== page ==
Flood hazard model helps the developing world
Press release issued: 12 November 2015
A global flood hazard model, created by researchers at the University of Bristol, is helping developing countries to reduce the risks posed by flooding.
The Hydrology Research Group at the University of Bristol, in conjunction with their commercial flood analytics spin-out SSBN Ltd, has developed a global flood hazard model that operates with a minimum resolution of 90m.
The model is designed to be robust to the limited quality of global datasets, while being able to assimilate more detailed local data where available.
The model, described and validated in a recent paper in Water Resources Research, shows good agreement with trusted benchmark government flood hazard datasets from the UK and Canada.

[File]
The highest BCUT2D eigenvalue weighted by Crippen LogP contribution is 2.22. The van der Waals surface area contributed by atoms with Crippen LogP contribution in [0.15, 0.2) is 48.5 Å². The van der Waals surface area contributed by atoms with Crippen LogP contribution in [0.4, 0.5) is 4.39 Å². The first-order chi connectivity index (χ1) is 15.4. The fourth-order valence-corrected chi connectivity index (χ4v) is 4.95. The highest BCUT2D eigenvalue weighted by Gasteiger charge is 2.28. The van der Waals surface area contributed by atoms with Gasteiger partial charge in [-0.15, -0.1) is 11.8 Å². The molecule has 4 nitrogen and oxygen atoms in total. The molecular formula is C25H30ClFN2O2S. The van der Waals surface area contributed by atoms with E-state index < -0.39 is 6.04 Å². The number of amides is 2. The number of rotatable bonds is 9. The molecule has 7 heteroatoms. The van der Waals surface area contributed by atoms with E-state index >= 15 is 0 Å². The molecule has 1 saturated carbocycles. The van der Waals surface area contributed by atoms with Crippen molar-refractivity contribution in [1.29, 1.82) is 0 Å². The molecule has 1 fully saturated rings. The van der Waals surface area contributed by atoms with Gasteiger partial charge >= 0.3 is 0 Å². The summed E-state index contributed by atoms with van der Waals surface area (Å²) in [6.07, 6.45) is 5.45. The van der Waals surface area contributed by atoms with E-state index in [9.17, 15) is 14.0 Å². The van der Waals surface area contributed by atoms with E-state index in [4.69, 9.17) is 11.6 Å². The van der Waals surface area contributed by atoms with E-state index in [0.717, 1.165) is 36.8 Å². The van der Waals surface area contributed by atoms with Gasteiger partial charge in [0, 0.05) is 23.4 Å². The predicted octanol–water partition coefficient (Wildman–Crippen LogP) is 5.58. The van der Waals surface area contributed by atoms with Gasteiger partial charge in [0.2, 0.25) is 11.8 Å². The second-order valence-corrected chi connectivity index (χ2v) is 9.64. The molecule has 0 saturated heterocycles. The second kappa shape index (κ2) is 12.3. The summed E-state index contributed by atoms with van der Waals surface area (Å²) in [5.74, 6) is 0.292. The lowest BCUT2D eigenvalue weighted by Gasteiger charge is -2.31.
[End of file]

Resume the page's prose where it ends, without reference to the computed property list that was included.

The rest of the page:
Lead author of the paper Chris Sampson from Bristol’s School of Geographical Sciences said: “Floods are a natural hazard that affect communities worldwide, but to date the vast majority of flood hazard research and mapping has been undertaken by wealthy developed nations.
“As populations and economies have grown across the developing world, so too has demand from governments, businesses, and NGOs for information about flood hazard in their territories. Because many such territories do not have the data, budget or expertise to create their own bespoke flood models, a global solution such as our flood model is required.”
The availability of detailed and skilful flood hazard data in previously un-modelled territories is of such importance that output from the model is already being used by a range of partners, including the World Bank, Google and global insurance companies, to assist with decision making and crisis response in areas where flooding poses a critical threat to life or property.
‘A high-resolution global flood hazard model’ by Christopher C. Sampson, Andrew M. Smith, Paul B. Bates, Jeffrey C. Neal, Lorenzo Alfieri and Jim E. Freer in Water Resources Research [Open Access]
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